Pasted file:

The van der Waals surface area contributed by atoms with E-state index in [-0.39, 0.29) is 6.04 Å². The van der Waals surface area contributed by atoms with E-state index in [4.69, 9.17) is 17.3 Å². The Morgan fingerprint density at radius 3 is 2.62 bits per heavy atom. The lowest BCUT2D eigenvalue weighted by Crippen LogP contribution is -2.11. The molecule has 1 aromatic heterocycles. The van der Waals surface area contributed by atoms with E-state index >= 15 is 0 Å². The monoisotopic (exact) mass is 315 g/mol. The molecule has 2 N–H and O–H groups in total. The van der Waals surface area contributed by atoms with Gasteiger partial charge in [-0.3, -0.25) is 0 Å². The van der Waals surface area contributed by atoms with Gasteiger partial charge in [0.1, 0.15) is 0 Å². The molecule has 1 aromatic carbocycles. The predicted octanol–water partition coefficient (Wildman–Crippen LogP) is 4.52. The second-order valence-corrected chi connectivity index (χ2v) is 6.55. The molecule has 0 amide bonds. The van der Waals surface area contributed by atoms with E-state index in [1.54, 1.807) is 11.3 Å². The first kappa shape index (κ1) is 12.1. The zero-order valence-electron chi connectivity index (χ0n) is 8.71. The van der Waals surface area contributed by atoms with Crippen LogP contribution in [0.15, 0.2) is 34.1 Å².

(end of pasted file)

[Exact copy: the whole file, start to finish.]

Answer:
The van der Waals surface area contributed by atoms with E-state index in [-0.39, 0.29) is 6.04 Å². The van der Waals surface area contributed by atoms with E-state index in [4.69, 9.17) is 17.3 Å². The Morgan fingerprint density at radius 3 is 2.62 bits per heavy atom. The lowest BCUT2D eigenvalue weighted by Crippen LogP contribution is -2.11. The molecule has 1 aromatic heterocycles. The van der Waals surface area contributed by atoms with E-state index >= 15 is 0 Å². The monoisotopic (exact) mass is 315 g/mol. The molecule has 2 N–H and O–H groups in total. The van der Waals surface area contributed by atoms with Gasteiger partial charge in [-0.3, -0.25) is 0 Å². The van der Waals surface area contributed by atoms with Gasteiger partial charge in [0.1, 0.15) is 0 Å². The molecule has 1 aromatic carbocycles. The predicted octanol–water partition coefficient (Wildman–Crippen LogP) is 4.52. The second-order valence-corrected chi connectivity index (χ2v) is 6.55. The molecule has 0 amide bonds. The van der Waals surface area contributed by atoms with E-state index in [1.54, 1.807) is 11.3 Å². The first kappa shape index (κ1) is 12.1. The zero-order valence-electron chi connectivity index (χ0n) is 8.71. The van der Waals surface area contributed by atoms with Crippen LogP contribution in [0.15, 0.2) is 34.1 Å².